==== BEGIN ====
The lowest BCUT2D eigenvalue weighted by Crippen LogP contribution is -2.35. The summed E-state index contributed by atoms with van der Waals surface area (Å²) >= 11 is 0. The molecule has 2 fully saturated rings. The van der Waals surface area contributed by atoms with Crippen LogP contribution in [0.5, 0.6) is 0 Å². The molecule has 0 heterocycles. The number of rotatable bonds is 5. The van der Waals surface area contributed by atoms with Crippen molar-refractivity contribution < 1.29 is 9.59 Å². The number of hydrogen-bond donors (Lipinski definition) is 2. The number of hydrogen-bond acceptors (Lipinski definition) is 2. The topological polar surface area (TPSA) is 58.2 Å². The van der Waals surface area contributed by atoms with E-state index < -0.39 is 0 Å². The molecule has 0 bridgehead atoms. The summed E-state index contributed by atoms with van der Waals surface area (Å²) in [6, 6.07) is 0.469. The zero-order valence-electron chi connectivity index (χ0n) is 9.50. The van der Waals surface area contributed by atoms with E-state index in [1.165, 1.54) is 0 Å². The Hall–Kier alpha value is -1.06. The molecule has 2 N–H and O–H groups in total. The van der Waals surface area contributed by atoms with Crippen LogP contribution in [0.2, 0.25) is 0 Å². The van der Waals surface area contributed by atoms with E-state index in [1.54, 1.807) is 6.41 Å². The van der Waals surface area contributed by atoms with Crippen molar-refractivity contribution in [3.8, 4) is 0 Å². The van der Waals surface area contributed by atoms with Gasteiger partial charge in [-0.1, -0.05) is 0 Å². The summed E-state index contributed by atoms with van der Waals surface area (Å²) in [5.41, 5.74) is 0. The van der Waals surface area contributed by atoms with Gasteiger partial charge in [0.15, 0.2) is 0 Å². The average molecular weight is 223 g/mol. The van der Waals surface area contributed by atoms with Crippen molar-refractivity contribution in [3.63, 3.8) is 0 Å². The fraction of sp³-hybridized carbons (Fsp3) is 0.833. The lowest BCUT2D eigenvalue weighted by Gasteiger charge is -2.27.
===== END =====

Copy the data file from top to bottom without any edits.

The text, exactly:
The lowest BCUT2D eigenvalue weighted by Crippen LogP contribution is -2.35. The summed E-state index contributed by atoms with van der Waals surface area (Å²) >= 11 is 0. The molecule has 2 fully saturated rings. The van der Waals surface area contributed by atoms with Crippen LogP contribution in [0.5, 0.6) is 0 Å². The molecule has 0 heterocycles. The number of rotatable bonds is 5. The van der Waals surface area contributed by atoms with Crippen molar-refractivity contribution < 1.29 is 9.59 Å². The number of hydrogen-bond donors (Lipinski definition) is 2. The number of hydrogen-bond acceptors (Lipinski definition) is 2. The topological polar surface area (TPSA) is 58.2 Å². The van der Waals surface area contributed by atoms with E-state index < -0.39 is 0 Å². The molecule has 0 bridgehead atoms. The summed E-state index contributed by atoms with van der Waals surface area (Å²) in [6, 6.07) is 0.469. The zero-order valence-electron chi connectivity index (χ0n) is 9.50. The van der Waals surface area contributed by atoms with E-state index in [1.165, 1.54) is 0 Å². The Hall–Kier alpha value is -1.06. The molecule has 2 N–H and O–H groups in total. The van der Waals surface area contributed by atoms with Crippen LogP contribution in [0.2, 0.25) is 0 Å². The van der Waals surface area contributed by atoms with E-state index in [1.54, 1.807) is 6.41 Å². The van der Waals surface area contributed by atoms with Crippen molar-refractivity contribution in [3.8, 4) is 0 Å². The van der Waals surface area contributed by atoms with Gasteiger partial charge in [-0.1, -0.05) is 0 Å². The summed E-state index contributed by atoms with van der Waals surface area (Å²) in [5.41, 5.74) is 0. The van der Waals surface area contributed by atoms with Gasteiger partial charge in [0.15, 0.2) is 0 Å². The average molecular weight is 223 g/mol. The van der Waals surface area contributed by atoms with Crippen molar-refractivity contribution in [3.63, 3.8) is 0 Å². The fraction of sp³-hybridized carbons (Fsp3) is 0.833. The lowest BCUT2D eigenvalue weighted by Gasteiger charge is -2.27.